ampa Bay Buccaneers NFL football quarterback Tom Brady waves to fans as he celebrates their Super Bowl 55 victory over the Kansas City Chiefs with a boat parade in Tampa, Fla., Wednesday, Feb. 10, 2021. Credit: Phelan Ebenhack / AP

TAMPA, Fla. — The Bucs are 100 percent vaccinated, and yes, that means quarterback Tom Brady.

In fact, Brady confirmed he had COVID-19 in February, shortly after the Super Bowl 55 championship boat parade.

But while vaccinated, the Bucs aren’t totally immune to the virus or the results of the looser protocols in the NFL.

This year, vaccinated players are permitted to leave their hotels on the road and visit with family.

Four Bucs players already have gone on the reserve/COVID-19 list: kicker Ryan Succop, defensive tackle Ndamukong Suh and offensive linemen Nick Leverett and Earl Watford.

Before they could win the Super Bowl, the Bucs had to beat the virus. Teams battling COVID-19 was among the topics Brady discussed one-on-one with me. He thinks it will be a bigger story in 2021.

“You guys beat COVID last year. It’s still around. You’ve had it?” I asked him.

“Yeah,” Brady said.

“And I think it’s going to be challenging this year,” he continued. “I actually think it’s going to play more of a factor this year than last year, just because of the way what we’re doing now and what the stadium is going to look like and what the travel is going to look like and the people in the building and the fans.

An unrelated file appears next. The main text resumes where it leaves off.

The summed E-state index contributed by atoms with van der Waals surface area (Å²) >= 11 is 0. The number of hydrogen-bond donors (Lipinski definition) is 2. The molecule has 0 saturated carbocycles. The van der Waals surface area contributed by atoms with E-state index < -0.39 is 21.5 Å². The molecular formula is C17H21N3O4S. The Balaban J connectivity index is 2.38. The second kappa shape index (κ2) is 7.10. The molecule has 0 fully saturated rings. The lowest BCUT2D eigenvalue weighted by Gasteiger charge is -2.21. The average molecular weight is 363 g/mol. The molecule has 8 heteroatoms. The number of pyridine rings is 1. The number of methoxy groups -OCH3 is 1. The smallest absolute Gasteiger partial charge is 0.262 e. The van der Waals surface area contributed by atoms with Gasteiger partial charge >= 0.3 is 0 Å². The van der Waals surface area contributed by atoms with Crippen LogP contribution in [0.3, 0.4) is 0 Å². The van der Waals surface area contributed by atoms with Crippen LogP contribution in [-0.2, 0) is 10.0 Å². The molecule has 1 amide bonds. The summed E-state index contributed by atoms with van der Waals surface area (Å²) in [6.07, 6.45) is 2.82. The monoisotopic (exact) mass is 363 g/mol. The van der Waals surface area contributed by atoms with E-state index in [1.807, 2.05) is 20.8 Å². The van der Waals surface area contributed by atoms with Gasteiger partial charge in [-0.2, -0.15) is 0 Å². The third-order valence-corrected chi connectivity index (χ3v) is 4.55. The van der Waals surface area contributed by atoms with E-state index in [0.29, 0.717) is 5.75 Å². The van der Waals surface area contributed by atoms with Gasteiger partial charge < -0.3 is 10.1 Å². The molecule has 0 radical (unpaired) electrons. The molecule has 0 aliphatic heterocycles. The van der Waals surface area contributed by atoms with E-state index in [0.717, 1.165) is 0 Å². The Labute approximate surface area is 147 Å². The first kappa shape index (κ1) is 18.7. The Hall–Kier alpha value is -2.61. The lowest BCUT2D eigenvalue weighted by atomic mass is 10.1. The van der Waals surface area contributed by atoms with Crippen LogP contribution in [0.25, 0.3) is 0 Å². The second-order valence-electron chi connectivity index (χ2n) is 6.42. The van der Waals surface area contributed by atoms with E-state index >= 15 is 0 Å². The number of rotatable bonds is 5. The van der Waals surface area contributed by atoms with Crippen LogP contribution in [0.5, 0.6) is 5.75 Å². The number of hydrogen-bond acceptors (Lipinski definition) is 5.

“It’s not like last year, although we’re getting tested like last year. It’s going to be, I definitely think guys are going to be out at different points and we’ve just got to deal with it.”

Among the last players to get vaccinated was running back Leonard Fournette. Of course, it’s still a personal choice and Brady hasn’t been walking around sticking shoulders.

But when the quarterback who helped put a Super Bowl ring on your finger has had COVID-19 and is vaccinated, it may be a good idea to fall in line behind him.

The Bucs only had two real incidents of COVID-19 that cost players games last season. Ronald Jones missed games against Atlanta and Detroit, while Devin White was out for the season finale against Atlanta and the first playoff game at Washington.

Furthermore, coach Bruce Arians is there to enforce all the protocols. In many ways, that was one of Arians’ biggest contributions.

“He did an unbelievable job keeping this thing together during COVID,” quarterbacks coach Clyde Christensen said. “He didn’t compromise, and it ended up being one of the huge advantages because we didn’t have any dips because of COVID, largely because of him. He had zero tolerance for cutting corners on the COVID protocol.

“He dog-cussed them. If he thought there was any slack whatsoever in us taking that thing for granted or letting down our guard, he snapped the team back to attention.”

Rick Stroud, Tampa Bay Times